Take care on winter roads

Xavier use

By Xavier Kataquapit

Winter is fast approaching and I worry about all my family members and friends from up the James Bay coast and in northern Ontario that have to deal with the treacherous conditions on our highways during the snowy and icy season.

I have been driving these roads and mostly on Highway 11 and the 400 series for the past 25 years and I have seen the conditions of the roads become even more dangerous over that time and the traffic in transport commercial trucks increase.

There are many accidents involving transport commercial trucks on Highway 11 and it is getting to the point that myself and most of my friends and family will not venture out onto the highways when the weather is not so great.

Thirty years ago not many people from up the James Bay coast owned vehicles that they drove on highways in the south. That has changed a lot with better winter road access to the south and my people finding more opportunities for employment in all kinds of resource-based companies so that they could afford vehicles. So many people have been getting their drivers licences and purchasing vehicles over the past couple of decades and now it is normal to see family and friends hitting the highways to tour the province and beyond in all seasons.

This is fantastic in so many ways but at the same time I realize that there is always the danger of an accident with so much traffic on our highways and the huge number of transport commercial trucks on the road. I find it even more worrying during the winter months when people up the coast drive south on the winter roads and then travel on the snowy and icy highways in the south.

Last year in Ontario 359 people died on highways in motor vehicle accidents. Canada sees about 160,000 car accidents annually and more than 2,000 people die in those mishaps.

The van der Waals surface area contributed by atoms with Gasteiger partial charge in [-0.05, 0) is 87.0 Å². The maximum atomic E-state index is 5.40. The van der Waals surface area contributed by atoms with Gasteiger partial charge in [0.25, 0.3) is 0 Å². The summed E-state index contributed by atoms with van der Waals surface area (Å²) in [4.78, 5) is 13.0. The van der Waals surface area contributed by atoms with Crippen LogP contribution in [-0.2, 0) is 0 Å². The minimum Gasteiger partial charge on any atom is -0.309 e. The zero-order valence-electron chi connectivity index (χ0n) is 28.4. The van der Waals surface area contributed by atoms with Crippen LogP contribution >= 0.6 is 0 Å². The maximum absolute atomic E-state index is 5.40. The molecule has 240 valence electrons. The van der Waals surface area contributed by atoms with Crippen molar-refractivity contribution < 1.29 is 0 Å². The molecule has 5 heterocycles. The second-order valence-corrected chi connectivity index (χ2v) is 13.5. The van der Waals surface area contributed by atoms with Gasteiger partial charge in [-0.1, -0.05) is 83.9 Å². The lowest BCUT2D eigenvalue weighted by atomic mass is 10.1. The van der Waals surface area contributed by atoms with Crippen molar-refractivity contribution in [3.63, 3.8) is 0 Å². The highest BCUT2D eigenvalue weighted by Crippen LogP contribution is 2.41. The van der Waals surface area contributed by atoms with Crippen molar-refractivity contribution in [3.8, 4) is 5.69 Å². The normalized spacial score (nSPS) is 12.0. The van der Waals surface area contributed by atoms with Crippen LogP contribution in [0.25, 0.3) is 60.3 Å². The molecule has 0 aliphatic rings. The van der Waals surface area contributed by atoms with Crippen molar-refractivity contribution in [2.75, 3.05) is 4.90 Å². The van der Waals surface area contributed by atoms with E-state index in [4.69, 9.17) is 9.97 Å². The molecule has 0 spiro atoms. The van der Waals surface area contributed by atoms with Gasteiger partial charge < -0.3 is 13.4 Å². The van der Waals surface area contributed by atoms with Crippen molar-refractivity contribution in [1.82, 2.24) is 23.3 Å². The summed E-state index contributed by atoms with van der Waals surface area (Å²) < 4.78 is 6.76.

According to the Weather Network weather-related vehicle accidents kill more people annually than huge weather disasters. Interestingly, it takes up to 10 times longer to stop on snow and ice than it does on dry pavement. A four-wheel drive can be good to get a vehicle to cope with deep snow or slippery surfaces at low speed, but the fact is that they do not stop much faster than a regular front or rear wheel drive vehicle.

The four-wheel drive vehicles are also usually more heavy which requires more distance to stop. So many of my family and friends have four-wheel drive trucks and SUVs and they are under the false impression these vehicles are safer in snowy and icy winter conditions.

The Ontario Provincial Police attended 9,110 transport truck-related crashes in 2022 and that number was the highest provincial total in more than a decade. Motor vehicle accidents are one of the major causes of death in Canada and every year things seem to be getting worse.

Ontario privatized winter highway maintenance in 2000 under the Conservative government at the time. The province began turning over winter maintenance work to private contractors in the 1980s and, by 2000, it was all taken over by them. This was all put in place by the Conservative government of the time and was kept in place during the Liberal governments over the years.

Decades ago the highways road maintenance and snow removal was all the responsibility of the government and making a profit was not a concern when it came to keeping citizens safe on our roads. These days this is done by companies who are dedicated to making a profit and that does not always guarantee making critical choices to protect the public. Perhaps there is message here for those wanting to support the privatization of our health care system.

Some tips I received from a long-time highway grader operator a few years back have helped me in making my decisions on when to travel the highways. My friend Phil Heneberry, who has since passed, told me long ago not to hit the road in the winter until later in the morning if there was a snow-storm that night as this gives the plows, graders, sanders and salt trucks time to get out and improve highway conditions. He also suggested that when it is very cold, like -30 or -40 degrees Celsius and windy we have to realize that the sand and salt will often not stick well to the highways and that you might be travelling on more of an ice rink than a good road surface when this happens.

He also advised that, if possible, safely check the surface of the road you are driving on to determine just how slippery it is. He reminded me that it was always a good idea to check weather and highway conditions before heading out and to think twice about taking the risk if the state of the roads are very poor.

I have known too many people who headed out for that important trip in bad weather on icy roads and ended up dead or badly injured. Stay safe this winter.